Joe Biden has warned those behind the attacks at Kabul’s airport on Thursday: “We will not forgive, we will not forget, we will hunt you down and make you pay.”
The US President was speaking after it emerged that 12 US service personnel were among the 72 people killed after two blasts and a gunfight outside Kabul’s airport.
Some 143 people, including 15 US personnel, were injured in the attack.
Mr Biden said the Americans who were killed in attacks were “heroes” who were “engaged in a dangerous, selfless mission to save the lives of others”.
The UK’s Ministry of Defence has confirmed there were no fatalities among British military personnel or government workers.
Analysis by Mark Stone, Sky News US correspondent
Speaking from the White House on Thursday evening, Mr Biden said he had asked for plans to strike back at Isis-K, the Islamic State affiliate believed to have been responsible for the attacks.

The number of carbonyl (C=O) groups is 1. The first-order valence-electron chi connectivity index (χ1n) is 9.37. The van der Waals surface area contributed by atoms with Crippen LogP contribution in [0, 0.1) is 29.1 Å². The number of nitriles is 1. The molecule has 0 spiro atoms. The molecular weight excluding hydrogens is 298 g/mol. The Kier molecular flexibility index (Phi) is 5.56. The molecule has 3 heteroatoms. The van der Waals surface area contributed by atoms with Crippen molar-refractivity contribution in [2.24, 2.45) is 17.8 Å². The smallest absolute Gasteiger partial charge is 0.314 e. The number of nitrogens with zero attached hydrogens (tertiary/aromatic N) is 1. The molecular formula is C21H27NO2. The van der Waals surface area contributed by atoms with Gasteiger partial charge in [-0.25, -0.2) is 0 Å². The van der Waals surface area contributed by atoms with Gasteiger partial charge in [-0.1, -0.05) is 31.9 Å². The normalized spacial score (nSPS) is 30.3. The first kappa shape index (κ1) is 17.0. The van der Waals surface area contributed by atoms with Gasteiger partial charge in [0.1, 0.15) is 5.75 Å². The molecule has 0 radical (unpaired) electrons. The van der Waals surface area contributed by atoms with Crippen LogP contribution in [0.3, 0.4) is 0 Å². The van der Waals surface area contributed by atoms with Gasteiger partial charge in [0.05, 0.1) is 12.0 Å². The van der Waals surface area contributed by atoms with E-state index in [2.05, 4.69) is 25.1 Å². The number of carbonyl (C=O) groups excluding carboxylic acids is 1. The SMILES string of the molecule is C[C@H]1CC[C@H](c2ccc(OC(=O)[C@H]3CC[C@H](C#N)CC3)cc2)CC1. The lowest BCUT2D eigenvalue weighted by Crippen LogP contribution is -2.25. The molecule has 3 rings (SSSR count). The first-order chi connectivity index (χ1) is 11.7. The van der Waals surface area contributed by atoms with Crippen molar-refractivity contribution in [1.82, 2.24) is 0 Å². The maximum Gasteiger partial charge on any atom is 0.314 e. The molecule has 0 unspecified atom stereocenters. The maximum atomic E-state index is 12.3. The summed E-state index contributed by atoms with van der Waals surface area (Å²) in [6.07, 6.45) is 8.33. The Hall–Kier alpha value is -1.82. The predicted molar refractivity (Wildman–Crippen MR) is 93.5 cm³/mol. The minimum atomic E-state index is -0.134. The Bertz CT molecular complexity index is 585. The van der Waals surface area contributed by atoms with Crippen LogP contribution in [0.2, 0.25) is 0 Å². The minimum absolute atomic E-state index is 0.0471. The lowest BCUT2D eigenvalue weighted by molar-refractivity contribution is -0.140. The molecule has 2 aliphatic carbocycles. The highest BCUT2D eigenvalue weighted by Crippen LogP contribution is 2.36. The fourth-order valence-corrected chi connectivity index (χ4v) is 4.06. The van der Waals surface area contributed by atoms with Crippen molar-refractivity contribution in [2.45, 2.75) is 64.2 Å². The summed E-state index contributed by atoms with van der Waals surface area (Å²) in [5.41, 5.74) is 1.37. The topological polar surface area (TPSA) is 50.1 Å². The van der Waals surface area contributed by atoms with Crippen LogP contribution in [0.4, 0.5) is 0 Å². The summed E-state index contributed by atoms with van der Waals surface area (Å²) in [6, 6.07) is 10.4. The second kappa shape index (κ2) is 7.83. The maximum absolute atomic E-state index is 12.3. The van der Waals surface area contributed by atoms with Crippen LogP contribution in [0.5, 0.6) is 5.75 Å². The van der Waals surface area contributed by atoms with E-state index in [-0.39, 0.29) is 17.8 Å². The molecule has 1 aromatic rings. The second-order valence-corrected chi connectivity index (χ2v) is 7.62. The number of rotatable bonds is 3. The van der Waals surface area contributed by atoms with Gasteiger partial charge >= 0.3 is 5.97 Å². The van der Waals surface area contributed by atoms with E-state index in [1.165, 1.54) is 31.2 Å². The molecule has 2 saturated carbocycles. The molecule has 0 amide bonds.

He said the US would “find ways of our choosing without large military operations to get them wherever they are”.
Mr Biden also said the US effort to evacuate Americans and the Afghans who helped them will continue, with more troops being sent in if necessary.
He added: “Whatever they need, if they need additional force, I will grant it.”
The attacks have increased the pressure on Mr Biden, who had justified the withdrawal as a means of preventing American deaths in what he described as Afghanistan’s civil war.
On 20 August, after the Taliban took Kabul, Mr Biden told reporters that remaining in Afghanistan any longer could mean he would need to “send your sons, your daughters – like my son was sent to Iraq – to maybe die. And for what? For what?”
But instead of preventing bloodshed, the chaotic evacuation has now resulted in the first US deaths in action in Afghanistan in 18 months.
On Thursday evening, Mr Biden stood by his decision to withdraw from Afghanistan, saying: “It was time to end this 20-year war.”
The deadline for withdrawal agreed between the Taliban and Donald Trump during his presidency last year had been May, but Mr Biden pushed this back to the end of August.
Some European leaders had called for the date to be moved back further but the Taliban warned earlier in the week that such a move would be seen by them as crossing “a red line” and would “provoke a reaction”.
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